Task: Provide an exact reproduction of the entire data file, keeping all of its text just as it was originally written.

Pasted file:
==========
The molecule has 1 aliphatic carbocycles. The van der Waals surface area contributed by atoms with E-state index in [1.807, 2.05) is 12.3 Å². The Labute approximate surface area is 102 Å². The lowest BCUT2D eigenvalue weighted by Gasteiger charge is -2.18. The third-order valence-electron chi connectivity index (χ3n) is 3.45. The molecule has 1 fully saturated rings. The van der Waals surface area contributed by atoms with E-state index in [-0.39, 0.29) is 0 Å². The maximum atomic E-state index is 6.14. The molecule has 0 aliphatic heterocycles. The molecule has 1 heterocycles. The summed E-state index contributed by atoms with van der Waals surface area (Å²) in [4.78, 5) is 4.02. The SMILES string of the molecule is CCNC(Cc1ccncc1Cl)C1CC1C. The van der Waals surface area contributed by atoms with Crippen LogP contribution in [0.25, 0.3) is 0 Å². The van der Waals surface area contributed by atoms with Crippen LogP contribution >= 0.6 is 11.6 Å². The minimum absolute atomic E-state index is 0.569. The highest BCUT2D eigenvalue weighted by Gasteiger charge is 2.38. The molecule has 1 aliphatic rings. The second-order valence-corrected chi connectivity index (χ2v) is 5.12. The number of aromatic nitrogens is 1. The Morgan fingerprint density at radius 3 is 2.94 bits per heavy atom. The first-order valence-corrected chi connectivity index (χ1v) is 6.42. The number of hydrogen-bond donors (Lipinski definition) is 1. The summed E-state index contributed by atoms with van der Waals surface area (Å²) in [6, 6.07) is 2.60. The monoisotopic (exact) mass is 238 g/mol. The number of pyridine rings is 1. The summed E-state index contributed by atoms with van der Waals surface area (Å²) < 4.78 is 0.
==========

The molecule has 1 aliphatic carbocycles. The van der Waals surface area contributed by atoms with E-state index in [1.807, 2.05) is 12.3 Å². The Labute approximate surface area is 102 Å². The lowest BCUT2D eigenvalue weighted by Gasteiger charge is -2.18. The third-order valence-electron chi connectivity index (χ3n) is 3.45. The molecule has 1 fully saturated rings. The van der Waals surface area contributed by atoms with E-state index in [-0.39, 0.29) is 0 Å². The maximum atomic E-state index is 6.14. The molecule has 0 aliphatic heterocycles. The molecule has 1 heterocycles. The summed E-state index contributed by atoms with van der Waals surface area (Å²) in [4.78, 5) is 4.02. The SMILES string of the molecule is CCNC(Cc1ccncc1Cl)C1CC1C. The van der Waals surface area contributed by atoms with Crippen LogP contribution in [0.25, 0.3) is 0 Å². The van der Waals surface area contributed by atoms with Crippen LogP contribution >= 0.6 is 11.6 Å². The minimum absolute atomic E-state index is 0.569. The highest BCUT2D eigenvalue weighted by Gasteiger charge is 2.38. The molecule has 1 aliphatic rings. The second-order valence-corrected chi connectivity index (χ2v) is 5.12. The number of aromatic nitrogens is 1. The Morgan fingerprint density at radius 3 is 2.94 bits per heavy atom. The first-order valence-corrected chi connectivity index (χ1v) is 6.42. The number of hydrogen-bond donors (Lipinski definition) is 1. The summed E-state index contributed by atoms with van der Waals surface area (Å²) in [6, 6.07) is 2.60. The monoisotopic (exact) mass is 238 g/mol. The number of pyridine rings is 1. The summed E-state index contributed by atoms with van der Waals surface area (Å²) < 4.78 is 0.